July 22--The Madison County Board unanimously agreed to support the choice of the Alton Multimodal Transportation Center as one of two area stops on a high-speed rail line between St. Louis and Chicago.
A second stop is being proposed for St. Louis.
The center is part of the $72 million Robert Wadlow Town Centre, a transit-oriented development funded by private and public sectors intended to create jobs and economic development for Alton and surrounding communities.
That facility would be located off Homer M. Adams Parkway at the site of the old Alton Municipal Golf Course.
Madison County Board Chairman Alan Dunstan said that limiting the number of stops to two will hold down costs and help reduce travel time between St. Louis and Chicago.
"Adding additional stops along the rail corridor not only defeats the purpose of high-speed rail, it adds significant expense to the project," Dunstan said in a news release. "By just having stations in Alton and St. Louis, you effectively serve the more than 600,000 residents in the metro-east and more than 1.2 million Missouri residents without a replication of services or the significant increase in travel time passengers would experience if another station were added to the line."
By 2017, the high speed rail project is hoping to have 110-mile per hour service for the 250-mile stretch between St. Louis and Chicago.
The project dates at least to 2009 when President Barack Obama set aside $8 billion in stimulus money for it, 17 times more than the federal government had invested in the previous decade.
The Midwest -- and Illinois in particular -- has been well positioned to take advantage of the funding. Illinois Sen. Dick Durbin is the No. 2 man in the U.S. Senate, and former U.S. Transportation Secretary Ray LaHood, who stepped down from the post last summer, is from Illinois as well.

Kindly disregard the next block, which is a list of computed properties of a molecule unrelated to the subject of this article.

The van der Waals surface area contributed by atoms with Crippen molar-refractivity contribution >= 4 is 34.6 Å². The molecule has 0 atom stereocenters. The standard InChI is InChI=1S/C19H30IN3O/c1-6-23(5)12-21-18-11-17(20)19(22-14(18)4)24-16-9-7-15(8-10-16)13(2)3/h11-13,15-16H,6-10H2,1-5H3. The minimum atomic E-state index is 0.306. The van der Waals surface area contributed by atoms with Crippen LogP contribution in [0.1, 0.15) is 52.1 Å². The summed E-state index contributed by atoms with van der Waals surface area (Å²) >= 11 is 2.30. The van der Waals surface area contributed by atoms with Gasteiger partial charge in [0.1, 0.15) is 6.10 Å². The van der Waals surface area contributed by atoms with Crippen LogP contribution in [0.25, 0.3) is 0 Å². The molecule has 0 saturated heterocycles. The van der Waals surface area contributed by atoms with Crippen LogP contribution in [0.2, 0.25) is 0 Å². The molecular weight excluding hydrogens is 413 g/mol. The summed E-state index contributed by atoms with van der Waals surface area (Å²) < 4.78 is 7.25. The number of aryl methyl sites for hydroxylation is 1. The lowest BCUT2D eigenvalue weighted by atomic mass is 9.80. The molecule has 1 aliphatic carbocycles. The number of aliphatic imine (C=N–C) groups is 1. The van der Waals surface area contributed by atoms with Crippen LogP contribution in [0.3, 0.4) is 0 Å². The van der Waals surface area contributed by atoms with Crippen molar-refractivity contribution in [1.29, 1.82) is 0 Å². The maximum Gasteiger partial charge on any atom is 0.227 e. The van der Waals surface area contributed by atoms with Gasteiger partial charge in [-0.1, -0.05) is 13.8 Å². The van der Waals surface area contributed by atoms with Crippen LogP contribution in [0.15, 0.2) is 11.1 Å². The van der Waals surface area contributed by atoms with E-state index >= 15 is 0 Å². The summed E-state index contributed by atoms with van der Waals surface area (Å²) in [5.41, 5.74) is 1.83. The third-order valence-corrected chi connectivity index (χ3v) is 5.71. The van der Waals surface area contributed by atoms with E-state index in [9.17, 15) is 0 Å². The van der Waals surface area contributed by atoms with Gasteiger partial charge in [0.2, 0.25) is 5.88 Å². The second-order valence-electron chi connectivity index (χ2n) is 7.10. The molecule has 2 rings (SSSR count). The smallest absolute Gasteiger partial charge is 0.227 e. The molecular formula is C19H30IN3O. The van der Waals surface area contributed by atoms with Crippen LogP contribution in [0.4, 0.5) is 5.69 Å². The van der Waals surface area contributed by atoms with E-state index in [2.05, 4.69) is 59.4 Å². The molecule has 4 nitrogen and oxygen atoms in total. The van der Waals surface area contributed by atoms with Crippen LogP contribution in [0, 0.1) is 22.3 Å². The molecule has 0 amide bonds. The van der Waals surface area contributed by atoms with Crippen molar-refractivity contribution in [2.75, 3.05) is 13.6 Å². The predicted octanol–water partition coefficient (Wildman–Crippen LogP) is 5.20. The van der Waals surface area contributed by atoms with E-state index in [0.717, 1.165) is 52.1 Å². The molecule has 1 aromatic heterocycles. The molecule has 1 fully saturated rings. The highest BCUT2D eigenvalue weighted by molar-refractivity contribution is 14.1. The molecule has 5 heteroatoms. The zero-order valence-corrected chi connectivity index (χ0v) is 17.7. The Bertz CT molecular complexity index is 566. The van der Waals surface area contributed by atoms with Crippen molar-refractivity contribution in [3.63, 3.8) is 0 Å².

Plans call for the first phase to focus on repairing the existing track from Alton to Joliet.
Passing sidings would be added that would make the trains more reliable and also make safety improvements to the existing track. The second phase would link Joliet to downtown Chicago.
The improvements would increase the speed to 110 mph, which would reduce travel time to 3 1/2 to 4 hours.
I.D.O.T. officials say that if construction stays on schedule, Amtrak trains should be able to reach those speeds between Carlinville and Joliet by the end of 2015.
This year workers are making improvements to rails, siding, crossings and stations.
Advocates have said that some day commuters could make the trip in two hours.
The Illinois Department of Transportation is currently studying alignments from Granite City to St. Louis that will enhance the crossing of the Mississippi River, including the upgrade of the Merchants Bridge in Madison, a critical link for both passenger and freight rail service.
In a news release, Dunstan touted Madison County as one of the Midwest's state of the art intermodal transportation hubs.
"The addition of a high speed rail stop in Alton, combined with the upgrading of the Merchants' Bridge in Madison, will only enhance that reputation and help our efforts to attract more businesses -- and more jobs -- to our area," Dunstan said.
Copyright 2014 - Edwardsville Intelligencer, Ill.